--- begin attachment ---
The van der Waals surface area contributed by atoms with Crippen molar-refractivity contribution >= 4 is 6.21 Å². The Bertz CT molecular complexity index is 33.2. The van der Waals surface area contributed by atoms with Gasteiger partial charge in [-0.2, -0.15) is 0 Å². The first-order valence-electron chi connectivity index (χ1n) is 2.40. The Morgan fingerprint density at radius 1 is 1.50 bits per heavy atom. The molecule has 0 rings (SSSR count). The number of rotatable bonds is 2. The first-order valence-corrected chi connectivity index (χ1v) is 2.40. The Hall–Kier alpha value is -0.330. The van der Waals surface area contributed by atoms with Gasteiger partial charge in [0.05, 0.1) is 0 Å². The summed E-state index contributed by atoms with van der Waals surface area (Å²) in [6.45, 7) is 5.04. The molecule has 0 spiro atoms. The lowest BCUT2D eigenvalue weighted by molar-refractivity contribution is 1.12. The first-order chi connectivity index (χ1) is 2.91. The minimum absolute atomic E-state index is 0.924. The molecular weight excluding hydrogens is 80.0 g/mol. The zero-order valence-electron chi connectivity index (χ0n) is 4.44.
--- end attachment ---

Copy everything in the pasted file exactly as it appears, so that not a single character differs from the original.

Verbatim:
The van der Waals surface area contributed by atoms with Crippen molar-refractivity contribution >= 4 is 6.21 Å². The Bertz CT molecular complexity index is 33.2. The van der Waals surface area contributed by atoms with Gasteiger partial charge in [-0.2, -0.15) is 0 Å². The first-order valence-electron chi connectivity index (χ1n) is 2.40. The Morgan fingerprint density at radius 1 is 1.50 bits per heavy atom. The molecule has 0 rings (SSSR count). The number of rotatable bonds is 2. The first-order valence-corrected chi connectivity index (χ1v) is 2.40. The Hall–Kier alpha value is -0.330. The van der Waals surface area contributed by atoms with Gasteiger partial charge in [0.05, 0.1) is 0 Å². The summed E-state index contributed by atoms with van der Waals surface area (Å²) in [6.45, 7) is 5.04. The molecule has 0 spiro atoms. The lowest BCUT2D eigenvalue weighted by molar-refractivity contribution is 1.12. The first-order chi connectivity index (χ1) is 2.91. The minimum absolute atomic E-state index is 0.924. The molecular weight excluding hydrogens is 80.0 g/mol. The zero-order valence-electron chi connectivity index (χ0n) is 4.44.